• What action did the individual(s) or group in this event take? 
  • Why did they take this action? How did they think this action would help bring about educational justice?
  • What sources of power did they attempt to use or influence? How?
  • What sources of power stood in the way of their efforts to achieve educational justice?

Before students begin their work, consider choosing an event from the timeline for a “think aloud” to help students better understand the task. During the “think aloud,” be sure to refer to the list of sources of power that the class examined in Activity 1. Then give students five to ten minutes to discuss their assigned event and answer the questions.

Pass out the handout Action/Power Graphic Organizer for students to take notes on as they create a human timeline and share their analysis of events from the previous activity. On a piece of chart paper, or on available whiteboard space, create a two-column chart with the headings Action and Source of Power so that you can model note-taking throughout the activity.

Ask each group from Activity 2 to choose a spokesperson, and then invite those students to line up along the timeline you have constructed in the room. Since there will be multiple students with events from some years, they should first gather at the year of their event and then arrange themselves chronologically by the specific date. Some events do not specify days or months; those students can line up in the chronology before the students with more specific dates.

Now have students share their events in chronological order. Each student spokesperson will (1) read the description of the event from their event card and (2) share their group’s answers to the analysis questions.

As students report out, model taking notes on the chart you created while students fill in their graphic organizers. By the end of the timeline-sharing process, the chart will display the range of actions that the African American, Latinx, and Chinese American communities in Boston took and the sources of power they tapped into.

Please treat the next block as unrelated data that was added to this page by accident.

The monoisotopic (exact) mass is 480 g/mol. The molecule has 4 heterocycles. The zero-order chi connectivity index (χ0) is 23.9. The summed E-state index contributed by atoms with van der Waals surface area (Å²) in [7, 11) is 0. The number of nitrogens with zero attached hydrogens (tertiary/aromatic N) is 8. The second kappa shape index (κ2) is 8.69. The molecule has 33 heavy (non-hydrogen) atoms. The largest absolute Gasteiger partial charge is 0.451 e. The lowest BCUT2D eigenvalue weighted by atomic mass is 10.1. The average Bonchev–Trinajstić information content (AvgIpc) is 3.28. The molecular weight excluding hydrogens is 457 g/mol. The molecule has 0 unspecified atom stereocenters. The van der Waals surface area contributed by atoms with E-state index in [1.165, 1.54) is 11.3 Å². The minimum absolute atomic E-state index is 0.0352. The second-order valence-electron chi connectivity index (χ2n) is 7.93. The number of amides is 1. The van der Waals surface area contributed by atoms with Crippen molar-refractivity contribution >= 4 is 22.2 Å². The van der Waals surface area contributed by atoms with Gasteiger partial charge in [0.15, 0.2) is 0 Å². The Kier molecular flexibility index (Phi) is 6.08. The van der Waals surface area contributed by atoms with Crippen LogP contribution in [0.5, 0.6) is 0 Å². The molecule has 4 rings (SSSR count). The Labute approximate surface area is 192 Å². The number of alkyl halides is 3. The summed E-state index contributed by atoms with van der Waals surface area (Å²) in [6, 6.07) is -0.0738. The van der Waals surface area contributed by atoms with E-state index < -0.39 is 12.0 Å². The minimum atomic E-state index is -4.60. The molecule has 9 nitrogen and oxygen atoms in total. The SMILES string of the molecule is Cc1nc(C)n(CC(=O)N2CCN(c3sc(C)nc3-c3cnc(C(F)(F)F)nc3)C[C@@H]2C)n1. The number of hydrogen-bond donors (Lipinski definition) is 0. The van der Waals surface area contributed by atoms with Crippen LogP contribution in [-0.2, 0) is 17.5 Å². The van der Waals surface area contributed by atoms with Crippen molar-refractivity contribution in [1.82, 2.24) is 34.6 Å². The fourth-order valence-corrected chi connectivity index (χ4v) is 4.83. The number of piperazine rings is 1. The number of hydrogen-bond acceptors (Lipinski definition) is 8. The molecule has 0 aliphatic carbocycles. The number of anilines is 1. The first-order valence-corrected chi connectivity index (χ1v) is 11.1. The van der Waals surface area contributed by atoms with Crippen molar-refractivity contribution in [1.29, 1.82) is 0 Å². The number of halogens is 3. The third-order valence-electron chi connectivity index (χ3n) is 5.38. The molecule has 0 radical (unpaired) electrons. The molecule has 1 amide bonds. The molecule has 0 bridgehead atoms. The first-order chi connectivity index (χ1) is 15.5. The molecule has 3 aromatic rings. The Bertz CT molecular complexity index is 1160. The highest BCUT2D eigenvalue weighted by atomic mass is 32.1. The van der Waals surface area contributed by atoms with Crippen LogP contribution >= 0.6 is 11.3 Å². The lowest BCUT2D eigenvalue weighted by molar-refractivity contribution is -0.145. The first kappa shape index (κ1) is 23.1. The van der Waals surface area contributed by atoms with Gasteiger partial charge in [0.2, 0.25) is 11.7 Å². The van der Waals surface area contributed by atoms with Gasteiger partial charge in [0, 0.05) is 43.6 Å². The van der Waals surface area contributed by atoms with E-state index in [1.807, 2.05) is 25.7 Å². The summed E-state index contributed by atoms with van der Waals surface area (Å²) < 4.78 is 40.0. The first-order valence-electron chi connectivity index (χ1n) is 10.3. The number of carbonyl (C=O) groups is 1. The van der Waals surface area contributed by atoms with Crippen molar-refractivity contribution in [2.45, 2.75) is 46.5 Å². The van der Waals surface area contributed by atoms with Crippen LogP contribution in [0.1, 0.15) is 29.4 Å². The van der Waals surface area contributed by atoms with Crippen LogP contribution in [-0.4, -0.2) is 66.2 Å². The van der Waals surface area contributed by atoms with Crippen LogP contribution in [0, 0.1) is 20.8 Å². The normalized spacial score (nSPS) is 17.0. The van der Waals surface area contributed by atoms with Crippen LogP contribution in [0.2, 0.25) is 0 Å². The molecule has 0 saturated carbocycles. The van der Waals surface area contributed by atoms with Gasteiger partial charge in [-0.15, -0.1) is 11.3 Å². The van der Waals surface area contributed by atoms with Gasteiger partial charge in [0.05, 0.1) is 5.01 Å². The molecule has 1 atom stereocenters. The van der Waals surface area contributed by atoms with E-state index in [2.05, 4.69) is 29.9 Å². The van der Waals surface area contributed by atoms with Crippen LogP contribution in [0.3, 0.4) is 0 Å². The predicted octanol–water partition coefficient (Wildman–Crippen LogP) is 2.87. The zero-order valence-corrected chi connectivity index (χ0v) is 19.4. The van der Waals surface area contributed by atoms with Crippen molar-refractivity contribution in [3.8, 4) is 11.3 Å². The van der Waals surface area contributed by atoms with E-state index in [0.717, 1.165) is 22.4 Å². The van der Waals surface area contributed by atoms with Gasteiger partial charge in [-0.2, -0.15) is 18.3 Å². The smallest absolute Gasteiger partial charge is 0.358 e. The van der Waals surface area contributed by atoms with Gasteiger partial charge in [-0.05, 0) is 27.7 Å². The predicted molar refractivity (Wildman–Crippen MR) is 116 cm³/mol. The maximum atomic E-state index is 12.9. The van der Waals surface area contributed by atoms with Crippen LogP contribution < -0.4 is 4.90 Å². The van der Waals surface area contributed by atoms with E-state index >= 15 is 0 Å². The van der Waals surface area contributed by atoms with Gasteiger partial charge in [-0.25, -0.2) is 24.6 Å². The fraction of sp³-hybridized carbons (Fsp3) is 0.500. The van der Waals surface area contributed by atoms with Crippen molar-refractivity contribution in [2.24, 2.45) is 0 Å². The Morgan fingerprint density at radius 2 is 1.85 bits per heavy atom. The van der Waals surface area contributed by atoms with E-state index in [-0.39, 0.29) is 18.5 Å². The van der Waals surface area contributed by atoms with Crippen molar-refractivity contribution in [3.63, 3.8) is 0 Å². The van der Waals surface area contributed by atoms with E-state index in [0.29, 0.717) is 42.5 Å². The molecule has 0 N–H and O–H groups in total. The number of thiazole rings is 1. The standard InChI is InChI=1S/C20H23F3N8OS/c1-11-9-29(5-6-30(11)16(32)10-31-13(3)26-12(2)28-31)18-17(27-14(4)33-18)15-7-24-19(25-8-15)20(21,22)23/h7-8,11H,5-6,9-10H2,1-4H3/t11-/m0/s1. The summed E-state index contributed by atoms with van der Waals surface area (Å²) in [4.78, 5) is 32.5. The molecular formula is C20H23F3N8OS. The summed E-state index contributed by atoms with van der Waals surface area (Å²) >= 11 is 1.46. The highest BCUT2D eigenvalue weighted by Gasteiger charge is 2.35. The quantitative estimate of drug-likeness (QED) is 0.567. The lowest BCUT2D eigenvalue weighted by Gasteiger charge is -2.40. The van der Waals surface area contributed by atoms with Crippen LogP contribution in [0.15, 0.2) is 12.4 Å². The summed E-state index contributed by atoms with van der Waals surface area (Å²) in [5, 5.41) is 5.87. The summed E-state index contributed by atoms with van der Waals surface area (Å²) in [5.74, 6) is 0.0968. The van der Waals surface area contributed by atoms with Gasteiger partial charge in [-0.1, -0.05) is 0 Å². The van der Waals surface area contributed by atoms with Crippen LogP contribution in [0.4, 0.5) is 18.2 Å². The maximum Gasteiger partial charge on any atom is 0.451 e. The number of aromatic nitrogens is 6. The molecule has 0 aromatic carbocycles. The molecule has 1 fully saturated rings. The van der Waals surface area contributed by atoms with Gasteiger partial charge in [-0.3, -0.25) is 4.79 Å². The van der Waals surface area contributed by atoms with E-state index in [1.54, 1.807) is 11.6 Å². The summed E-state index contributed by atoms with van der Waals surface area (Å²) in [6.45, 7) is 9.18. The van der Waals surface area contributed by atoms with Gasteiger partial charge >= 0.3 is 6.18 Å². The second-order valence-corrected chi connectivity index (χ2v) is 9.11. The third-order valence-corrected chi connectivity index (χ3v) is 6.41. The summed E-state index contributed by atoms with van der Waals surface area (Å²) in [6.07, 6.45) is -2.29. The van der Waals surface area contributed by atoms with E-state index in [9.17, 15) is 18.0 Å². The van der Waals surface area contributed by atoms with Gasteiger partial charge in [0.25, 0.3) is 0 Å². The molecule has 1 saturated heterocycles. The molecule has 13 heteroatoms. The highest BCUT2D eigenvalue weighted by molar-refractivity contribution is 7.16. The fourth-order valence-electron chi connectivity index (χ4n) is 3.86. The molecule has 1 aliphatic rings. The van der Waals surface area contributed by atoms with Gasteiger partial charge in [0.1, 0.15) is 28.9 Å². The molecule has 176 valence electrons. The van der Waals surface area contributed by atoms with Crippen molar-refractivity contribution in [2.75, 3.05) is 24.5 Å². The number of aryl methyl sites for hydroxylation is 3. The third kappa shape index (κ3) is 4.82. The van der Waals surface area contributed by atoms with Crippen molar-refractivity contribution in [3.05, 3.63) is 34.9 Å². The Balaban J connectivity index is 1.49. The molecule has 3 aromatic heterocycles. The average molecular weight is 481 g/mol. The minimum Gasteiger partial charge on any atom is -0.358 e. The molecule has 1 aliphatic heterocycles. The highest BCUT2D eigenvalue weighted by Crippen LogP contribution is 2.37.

If you have chosen one of the options to include additional historical context (see Notes to Teacher), read aloud the entire timeline (including the events in the year-by-year summaries), pausing for each student in the human timeline to share their event at the appropriate time. 

Note: Students will need the notes from the chart to complete the formative task later. You can have students copy down these notes from the chart, or you can snap a photo to post online for them to access later.

Debrief the human timeline activity by leading a class discussion, beginning with the following questions:

  • Which sources of power did African American, Latinx, and Chinese American Bostonians use or influence in their efforts to bring about educational justice for their children?
  • Which sources of power supported their efforts, and which ones stood in the way? 
  • How did African American, Chinese American, and Latinx Bostonians respond to opposition to their pursuit of educational justice?

Students will create a list of at least three actions taken by African American, Latinx, or Chinese American Bostonians between 1961 and 1973 to bring about educational justice for their children. For each action, they will name the source of power that the people taking action attempted to tap into. 

Finally, students will choose one of the actions and make a text-to-text, text-to-self, or text-to-world connection with it. They should describe the connection in a short paragraph.

Materials and Downloads

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The handouts below are used in this activity.